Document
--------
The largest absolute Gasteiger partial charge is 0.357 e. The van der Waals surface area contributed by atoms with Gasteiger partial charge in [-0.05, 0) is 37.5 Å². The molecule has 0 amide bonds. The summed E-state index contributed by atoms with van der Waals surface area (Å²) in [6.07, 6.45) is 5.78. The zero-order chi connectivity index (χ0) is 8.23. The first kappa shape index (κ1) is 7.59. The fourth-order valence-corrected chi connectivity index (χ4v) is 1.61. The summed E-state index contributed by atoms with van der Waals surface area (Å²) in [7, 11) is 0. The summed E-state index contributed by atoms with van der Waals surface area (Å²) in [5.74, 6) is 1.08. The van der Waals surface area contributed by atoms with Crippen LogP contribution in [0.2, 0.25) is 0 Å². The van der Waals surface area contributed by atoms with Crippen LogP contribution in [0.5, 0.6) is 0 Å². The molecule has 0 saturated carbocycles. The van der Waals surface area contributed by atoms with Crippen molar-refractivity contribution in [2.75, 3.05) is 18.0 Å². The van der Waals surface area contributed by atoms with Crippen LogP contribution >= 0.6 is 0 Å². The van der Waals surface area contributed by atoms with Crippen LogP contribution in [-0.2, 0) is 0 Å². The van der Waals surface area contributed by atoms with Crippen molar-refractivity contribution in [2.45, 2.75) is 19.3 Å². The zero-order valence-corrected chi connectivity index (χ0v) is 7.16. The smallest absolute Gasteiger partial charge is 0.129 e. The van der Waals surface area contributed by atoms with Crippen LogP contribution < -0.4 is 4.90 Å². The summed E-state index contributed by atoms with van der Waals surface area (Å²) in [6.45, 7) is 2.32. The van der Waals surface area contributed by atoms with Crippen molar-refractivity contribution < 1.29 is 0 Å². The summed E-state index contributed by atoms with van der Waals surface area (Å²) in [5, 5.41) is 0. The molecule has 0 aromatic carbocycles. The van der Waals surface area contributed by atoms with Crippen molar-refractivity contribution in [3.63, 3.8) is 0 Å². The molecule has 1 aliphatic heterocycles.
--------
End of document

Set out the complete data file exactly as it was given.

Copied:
The largest absolute Gasteiger partial charge is 0.357 e. The van der Waals surface area contributed by atoms with Gasteiger partial charge in [-0.05, 0) is 37.5 Å². The molecule has 0 amide bonds. The summed E-state index contributed by atoms with van der Waals surface area (Å²) in [6.07, 6.45) is 5.78. The zero-order chi connectivity index (χ0) is 8.23. The first kappa shape index (κ1) is 7.59. The fourth-order valence-corrected chi connectivity index (χ4v) is 1.61. The summed E-state index contributed by atoms with van der Waals surface area (Å²) in [7, 11) is 0. The summed E-state index contributed by atoms with van der Waals surface area (Å²) in [5.74, 6) is 1.08. The van der Waals surface area contributed by atoms with Crippen LogP contribution in [0.2, 0.25) is 0 Å². The van der Waals surface area contributed by atoms with Crippen LogP contribution in [0.5, 0.6) is 0 Å². The molecule has 0 saturated carbocycles. The van der Waals surface area contributed by atoms with Crippen molar-refractivity contribution in [2.75, 3.05) is 18.0 Å². The van der Waals surface area contributed by atoms with Crippen LogP contribution >= 0.6 is 0 Å². The van der Waals surface area contributed by atoms with Crippen LogP contribution in [-0.2, 0) is 0 Å². The van der Waals surface area contributed by atoms with Crippen molar-refractivity contribution in [2.45, 2.75) is 19.3 Å². The zero-order valence-corrected chi connectivity index (χ0v) is 7.16. The smallest absolute Gasteiger partial charge is 0.129 e. The van der Waals surface area contributed by atoms with Crippen LogP contribution < -0.4 is 4.90 Å². The summed E-state index contributed by atoms with van der Waals surface area (Å²) in [6.45, 7) is 2.32. The van der Waals surface area contributed by atoms with Crippen molar-refractivity contribution < 1.29 is 0 Å². The summed E-state index contributed by atoms with van der Waals surface area (Å²) in [5, 5.41) is 0. The molecule has 0 aromatic carbocycles. The van der Waals surface area contributed by atoms with Crippen molar-refractivity contribution in [3.63, 3.8) is 0 Å². The molecule has 1 aliphatic heterocycles.